Hearts In Atlantis
In Part One, "Low Men in Yellow Coats," eleven-year-old Bobby Garfield discovers a world of predatory malice in his own neighborhood. He also discovers that adults are sometimes not rescuers but at the heart of the terror.
In the title story, a bunch of college kids get hooked on a card game, discover the possibility of protest...and confront their own collective heart of darkness, where laughter may be no more than the thinly disguised cry of the beast.
In "Blind Willie" and "Why We're in Vietnam," two men who grew up with Bobby in suburban Connecticut try to fill the emptiness of the post-Vietnam era in an America which sometimes seems as hollow -- and as haunted -- as their own lives.
And in "Heavenly Shades of Night Are Falling," this remarkable book's denouement, Bobby returns to his hometown where one final secret, the hope of redemption, and his heart's desire may await him.
Full of danger, full of suspense, most of all full of heart, Stephen King's new book will take some readers to a place they have never been...and others to a place they have never been able to completely leave.
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Reading Group Guide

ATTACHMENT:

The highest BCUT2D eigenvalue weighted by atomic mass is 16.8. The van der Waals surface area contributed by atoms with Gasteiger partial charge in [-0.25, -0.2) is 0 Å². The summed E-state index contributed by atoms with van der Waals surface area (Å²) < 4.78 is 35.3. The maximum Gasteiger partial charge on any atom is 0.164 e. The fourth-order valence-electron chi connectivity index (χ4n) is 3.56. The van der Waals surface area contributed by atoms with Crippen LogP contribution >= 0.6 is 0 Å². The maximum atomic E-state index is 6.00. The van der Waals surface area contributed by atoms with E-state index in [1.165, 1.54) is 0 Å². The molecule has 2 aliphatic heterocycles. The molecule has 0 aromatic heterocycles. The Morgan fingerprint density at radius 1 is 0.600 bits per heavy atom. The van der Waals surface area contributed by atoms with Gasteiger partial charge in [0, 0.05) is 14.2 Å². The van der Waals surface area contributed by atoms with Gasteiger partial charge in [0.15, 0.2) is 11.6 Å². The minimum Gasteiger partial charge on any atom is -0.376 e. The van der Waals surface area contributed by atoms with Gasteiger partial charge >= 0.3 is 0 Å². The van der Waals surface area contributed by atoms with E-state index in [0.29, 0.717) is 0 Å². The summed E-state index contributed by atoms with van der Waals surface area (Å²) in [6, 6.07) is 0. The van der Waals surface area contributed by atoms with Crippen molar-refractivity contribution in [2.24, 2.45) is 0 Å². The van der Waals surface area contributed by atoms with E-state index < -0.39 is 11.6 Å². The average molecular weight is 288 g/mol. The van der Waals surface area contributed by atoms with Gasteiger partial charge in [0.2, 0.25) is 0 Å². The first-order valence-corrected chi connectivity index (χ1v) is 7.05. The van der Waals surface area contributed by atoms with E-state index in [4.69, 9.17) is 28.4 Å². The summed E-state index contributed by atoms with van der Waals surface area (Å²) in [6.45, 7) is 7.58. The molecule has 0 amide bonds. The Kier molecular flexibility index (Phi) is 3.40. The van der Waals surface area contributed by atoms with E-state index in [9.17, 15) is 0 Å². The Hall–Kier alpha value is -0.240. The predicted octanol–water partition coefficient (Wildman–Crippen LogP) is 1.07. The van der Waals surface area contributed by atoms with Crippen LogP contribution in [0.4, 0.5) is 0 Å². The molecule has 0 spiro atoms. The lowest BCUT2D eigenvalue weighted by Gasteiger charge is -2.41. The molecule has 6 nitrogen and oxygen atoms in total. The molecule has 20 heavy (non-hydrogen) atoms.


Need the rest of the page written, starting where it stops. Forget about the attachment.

1. Hearts in Atlantis traces several characters from childhood through college and into adulthood. How does King explore the maturation process? In King's fiction, what distinguishes childhood from adulthood? In becoming adults, what do we lose? What do we gain? Does the book suggest that "growing up" means something unique to each generation?
2. Why does the escalating war -- and the possibility of the students being drafted -- form an eerie backdrop to the title story "Hearts in Atlantis"? In what way is the Hearts tournament a metaphor for the Vietnam War?
3. How does the supernatural element in "Low Men in Yellow Coats" set the stage for the rest of the collection, which increasingly shifts its focus toward Vietnam? What effect does King achieve by pairing supernatural horror with the human horrors of war? What does the book suggest is more disturbing: actual events, or the inventions of our wildest imaginations?
4. Books play an important role for certain characters, Lord of the Flies for Ted, Bobby, Carol, and Pete, and The Sun Also Rises for Sully. Why are these books important to them? What do they reveal to them about the world we live in? What books have been important to you and why? What does Hearts in Atlantis show us about the world we live in?
5. There are many tender and funny passages in this book coupled with disturbing descriptions of war, human cruelty, and loss of see more